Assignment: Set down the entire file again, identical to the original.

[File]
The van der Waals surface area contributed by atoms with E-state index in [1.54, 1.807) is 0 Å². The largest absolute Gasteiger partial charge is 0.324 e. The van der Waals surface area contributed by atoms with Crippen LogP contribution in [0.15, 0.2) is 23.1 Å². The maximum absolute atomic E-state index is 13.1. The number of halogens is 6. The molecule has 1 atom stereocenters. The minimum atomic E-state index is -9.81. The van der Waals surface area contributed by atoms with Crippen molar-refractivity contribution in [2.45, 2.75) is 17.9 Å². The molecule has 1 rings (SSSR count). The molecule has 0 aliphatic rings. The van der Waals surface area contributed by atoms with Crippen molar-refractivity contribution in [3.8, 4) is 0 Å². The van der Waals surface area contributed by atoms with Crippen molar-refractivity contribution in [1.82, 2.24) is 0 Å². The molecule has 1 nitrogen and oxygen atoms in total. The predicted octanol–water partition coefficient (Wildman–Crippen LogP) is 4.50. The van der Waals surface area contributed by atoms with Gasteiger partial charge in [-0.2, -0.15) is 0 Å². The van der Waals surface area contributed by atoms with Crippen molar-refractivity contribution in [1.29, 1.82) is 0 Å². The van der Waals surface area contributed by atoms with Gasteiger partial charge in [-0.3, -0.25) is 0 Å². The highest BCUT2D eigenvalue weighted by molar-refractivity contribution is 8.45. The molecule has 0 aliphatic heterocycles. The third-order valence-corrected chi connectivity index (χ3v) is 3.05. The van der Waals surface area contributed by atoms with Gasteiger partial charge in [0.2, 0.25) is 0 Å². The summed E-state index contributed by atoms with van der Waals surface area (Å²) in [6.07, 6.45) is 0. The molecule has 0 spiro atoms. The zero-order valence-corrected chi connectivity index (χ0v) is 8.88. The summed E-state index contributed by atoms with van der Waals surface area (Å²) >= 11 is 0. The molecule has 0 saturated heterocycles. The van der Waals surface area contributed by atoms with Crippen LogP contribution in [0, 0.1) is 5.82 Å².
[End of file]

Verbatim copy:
The van der Waals surface area contributed by atoms with E-state index in [1.54, 1.807) is 0 Å². The largest absolute Gasteiger partial charge is 0.324 e. The van der Waals surface area contributed by atoms with Crippen LogP contribution in [0.15, 0.2) is 23.1 Å². The maximum absolute atomic E-state index is 13.1. The number of halogens is 6. The molecule has 1 atom stereocenters. The minimum atomic E-state index is -9.81. The van der Waals surface area contributed by atoms with Crippen molar-refractivity contribution in [2.45, 2.75) is 17.9 Å². The molecule has 1 rings (SSSR count). The molecule has 0 aliphatic rings. The van der Waals surface area contributed by atoms with Crippen molar-refractivity contribution in [3.8, 4) is 0 Å². The van der Waals surface area contributed by atoms with Crippen molar-refractivity contribution in [1.82, 2.24) is 0 Å². The molecule has 1 nitrogen and oxygen atoms in total. The predicted octanol–water partition coefficient (Wildman–Crippen LogP) is 4.50. The van der Waals surface area contributed by atoms with Gasteiger partial charge in [-0.2, -0.15) is 0 Å². The van der Waals surface area contributed by atoms with Crippen molar-refractivity contribution in [1.29, 1.82) is 0 Å². The van der Waals surface area contributed by atoms with Gasteiger partial charge in [-0.3, -0.25) is 0 Å². The highest BCUT2D eigenvalue weighted by molar-refractivity contribution is 8.45. The molecule has 0 aliphatic heterocycles. The third-order valence-corrected chi connectivity index (χ3v) is 3.05. The van der Waals surface area contributed by atoms with Gasteiger partial charge in [0.2, 0.25) is 0 Å². The summed E-state index contributed by atoms with van der Waals surface area (Å²) in [6.07, 6.45) is 0. The molecule has 0 spiro atoms. The zero-order valence-corrected chi connectivity index (χ0v) is 8.88. The summed E-state index contributed by atoms with van der Waals surface area (Å²) >= 11 is 0. The molecule has 0 saturated heterocycles. The van der Waals surface area contributed by atoms with Crippen LogP contribution in [0, 0.1) is 5.82 Å².